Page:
Actress Meryl Streep has become a fervent campaigner for a new National Women's History Museum in Washington, D.C. after donating $1 million to the project.
The museum still has to find a permanent home and the Oscar winner and historians are urging politicians to approve a bid to erect the place on the National Mall near the capital's most important buildings.
Streep has become the public face of the campaign to site the museum in Washington because she feels it's a very important location for such a project.
She tells the Los Angeles Times, "History until the 20th century was written by one member of the human family, and it wasn't the mother. It was dad. That's who wrote history and... what was important? Movements of armies, sovereignty of nations, all sorts of things. But women were there all along, and they have incredible stories that we don't know anything about.
"It would be a beacon to women all over the world, because there really is no such museum. There are cottage museums - there's a quilt museum, there's a cowgirl museum...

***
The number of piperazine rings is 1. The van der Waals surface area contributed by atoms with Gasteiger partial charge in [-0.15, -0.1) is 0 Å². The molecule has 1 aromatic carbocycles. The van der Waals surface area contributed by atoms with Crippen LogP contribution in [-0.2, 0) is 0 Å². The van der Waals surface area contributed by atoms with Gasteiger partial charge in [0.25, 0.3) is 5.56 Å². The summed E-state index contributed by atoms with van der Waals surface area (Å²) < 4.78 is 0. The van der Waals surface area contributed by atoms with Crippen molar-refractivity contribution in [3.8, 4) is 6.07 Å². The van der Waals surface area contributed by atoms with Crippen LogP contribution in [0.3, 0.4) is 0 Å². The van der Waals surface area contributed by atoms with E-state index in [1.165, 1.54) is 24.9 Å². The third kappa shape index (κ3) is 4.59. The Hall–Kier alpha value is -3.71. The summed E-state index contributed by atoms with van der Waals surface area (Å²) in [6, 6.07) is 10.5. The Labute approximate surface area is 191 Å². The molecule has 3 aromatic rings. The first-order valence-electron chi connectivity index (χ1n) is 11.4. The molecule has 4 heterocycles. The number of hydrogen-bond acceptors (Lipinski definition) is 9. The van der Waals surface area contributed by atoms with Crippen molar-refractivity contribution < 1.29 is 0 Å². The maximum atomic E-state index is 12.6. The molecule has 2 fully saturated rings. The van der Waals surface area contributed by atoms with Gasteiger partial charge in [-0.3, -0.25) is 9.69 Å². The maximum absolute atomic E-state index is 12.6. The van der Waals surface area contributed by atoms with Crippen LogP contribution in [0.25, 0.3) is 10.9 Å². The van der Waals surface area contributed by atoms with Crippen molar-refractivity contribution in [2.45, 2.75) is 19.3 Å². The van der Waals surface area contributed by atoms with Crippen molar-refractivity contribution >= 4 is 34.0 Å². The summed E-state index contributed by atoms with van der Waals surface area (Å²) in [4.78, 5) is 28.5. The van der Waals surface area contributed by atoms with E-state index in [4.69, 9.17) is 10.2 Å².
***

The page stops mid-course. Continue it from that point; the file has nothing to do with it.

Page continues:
"There are so many great stories. Every child knows the name of our first traitor, Benedict Arnold, but nobody knows the name of the first female soldier to take a bullet for the U.S., who enlisted under her dead brother's name. Nobody knows Deborah Sampson's name. That's a great story. Or Elizabeth Freeman, who was the first slave to sue for her own freedom and won... Every boy and girl should know these stories... I hope we get it done."
And she admits she owes it to the memory of her grandmother to help get the project off the ground: "My grandmother had three children in school, and she would have to go to the golf course and get my grandfather off the ninth tee to make him go to the school board election, 'cause she was not allowed to vote. She's so vivid in my life."